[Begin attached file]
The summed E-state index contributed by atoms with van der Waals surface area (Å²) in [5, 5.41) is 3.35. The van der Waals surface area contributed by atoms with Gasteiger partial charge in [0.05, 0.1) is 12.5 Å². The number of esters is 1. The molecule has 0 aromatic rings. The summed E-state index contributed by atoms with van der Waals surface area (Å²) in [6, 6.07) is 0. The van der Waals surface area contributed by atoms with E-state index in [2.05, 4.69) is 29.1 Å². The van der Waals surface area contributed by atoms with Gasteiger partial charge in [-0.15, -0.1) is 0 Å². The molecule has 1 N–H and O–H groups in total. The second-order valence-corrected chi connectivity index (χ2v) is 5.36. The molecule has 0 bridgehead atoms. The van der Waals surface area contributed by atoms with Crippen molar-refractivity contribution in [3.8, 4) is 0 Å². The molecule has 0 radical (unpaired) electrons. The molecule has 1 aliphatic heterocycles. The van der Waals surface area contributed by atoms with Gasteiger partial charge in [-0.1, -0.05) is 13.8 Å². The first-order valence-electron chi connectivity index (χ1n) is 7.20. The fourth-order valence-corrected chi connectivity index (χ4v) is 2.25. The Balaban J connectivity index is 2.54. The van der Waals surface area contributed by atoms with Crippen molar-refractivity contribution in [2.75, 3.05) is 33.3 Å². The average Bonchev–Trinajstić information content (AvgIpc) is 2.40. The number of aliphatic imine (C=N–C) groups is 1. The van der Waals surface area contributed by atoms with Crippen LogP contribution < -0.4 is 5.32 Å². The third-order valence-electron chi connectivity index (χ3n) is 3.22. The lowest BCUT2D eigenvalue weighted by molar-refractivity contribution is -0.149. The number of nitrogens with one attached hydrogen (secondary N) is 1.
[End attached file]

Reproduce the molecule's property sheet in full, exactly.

The summed E-state index contributed by atoms with van der Waals surface area (Å²) in [5, 5.41) is 3.35. The van der Waals surface area contributed by atoms with Gasteiger partial charge in [0.05, 0.1) is 12.5 Å². The number of esters is 1. The molecule has 0 aromatic rings. The summed E-state index contributed by atoms with van der Waals surface area (Å²) in [6, 6.07) is 0. The van der Waals surface area contributed by atoms with E-state index in [2.05, 4.69) is 29.1 Å². The van der Waals surface area contributed by atoms with Gasteiger partial charge in [-0.15, -0.1) is 0 Å². The molecule has 1 N–H and O–H groups in total. The second-order valence-corrected chi connectivity index (χ2v) is 5.36. The molecule has 0 bridgehead atoms. The van der Waals surface area contributed by atoms with Crippen molar-refractivity contribution in [3.8, 4) is 0 Å². The molecule has 0 radical (unpaired) electrons. The molecule has 1 aliphatic heterocycles. The van der Waals surface area contributed by atoms with Gasteiger partial charge in [-0.1, -0.05) is 13.8 Å². The first-order valence-electron chi connectivity index (χ1n) is 7.20. The fourth-order valence-corrected chi connectivity index (χ4v) is 2.25. The Balaban J connectivity index is 2.54. The van der Waals surface area contributed by atoms with Crippen molar-refractivity contribution in [2.75, 3.05) is 33.3 Å². The average Bonchev–Trinajstić information content (AvgIpc) is 2.40. The number of aliphatic imine (C=N–C) groups is 1. The van der Waals surface area contributed by atoms with Crippen LogP contribution < -0.4 is 5.32 Å². The third-order valence-electron chi connectivity index (χ3n) is 3.22. The lowest BCUT2D eigenvalue weighted by molar-refractivity contribution is -0.149. The number of nitrogens with one attached hydrogen (secondary N) is 1.